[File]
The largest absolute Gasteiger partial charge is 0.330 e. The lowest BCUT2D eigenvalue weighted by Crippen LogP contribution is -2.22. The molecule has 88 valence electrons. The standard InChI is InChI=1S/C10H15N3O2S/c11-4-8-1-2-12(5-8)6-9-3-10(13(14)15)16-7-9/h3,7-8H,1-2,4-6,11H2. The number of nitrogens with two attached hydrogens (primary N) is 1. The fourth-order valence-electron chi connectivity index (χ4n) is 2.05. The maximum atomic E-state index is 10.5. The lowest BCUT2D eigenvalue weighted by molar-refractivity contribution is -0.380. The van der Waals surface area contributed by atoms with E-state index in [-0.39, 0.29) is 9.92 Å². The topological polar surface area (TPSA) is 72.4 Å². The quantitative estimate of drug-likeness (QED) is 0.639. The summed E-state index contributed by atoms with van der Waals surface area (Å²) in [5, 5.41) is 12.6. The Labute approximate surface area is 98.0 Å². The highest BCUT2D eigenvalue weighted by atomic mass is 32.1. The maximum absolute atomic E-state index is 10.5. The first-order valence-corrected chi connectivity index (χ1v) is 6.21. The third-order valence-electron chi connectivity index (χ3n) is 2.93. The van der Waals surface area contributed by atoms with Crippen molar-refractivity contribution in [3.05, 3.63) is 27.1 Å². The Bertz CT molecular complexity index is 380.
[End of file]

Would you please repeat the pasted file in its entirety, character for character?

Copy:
The largest absolute Gasteiger partial charge is 0.330 e. The lowest BCUT2D eigenvalue weighted by Crippen LogP contribution is -2.22. The molecule has 88 valence electrons. The standard InChI is InChI=1S/C10H15N3O2S/c11-4-8-1-2-12(5-8)6-9-3-10(13(14)15)16-7-9/h3,7-8H,1-2,4-6,11H2. The number of nitrogens with two attached hydrogens (primary N) is 1. The fourth-order valence-electron chi connectivity index (χ4n) is 2.05. The maximum atomic E-state index is 10.5. The lowest BCUT2D eigenvalue weighted by molar-refractivity contribution is -0.380. The van der Waals surface area contributed by atoms with E-state index in [-0.39, 0.29) is 9.92 Å². The topological polar surface area (TPSA) is 72.4 Å². The quantitative estimate of drug-likeness (QED) is 0.639. The summed E-state index contributed by atoms with van der Waals surface area (Å²) in [5, 5.41) is 12.6. The Labute approximate surface area is 98.0 Å². The highest BCUT2D eigenvalue weighted by atomic mass is 32.1. The maximum absolute atomic E-state index is 10.5. The first-order valence-corrected chi connectivity index (χ1v) is 6.21. The third-order valence-electron chi connectivity index (χ3n) is 2.93. The van der Waals surface area contributed by atoms with Crippen molar-refractivity contribution in [3.05, 3.63) is 27.1 Å². The Bertz CT molecular complexity index is 380.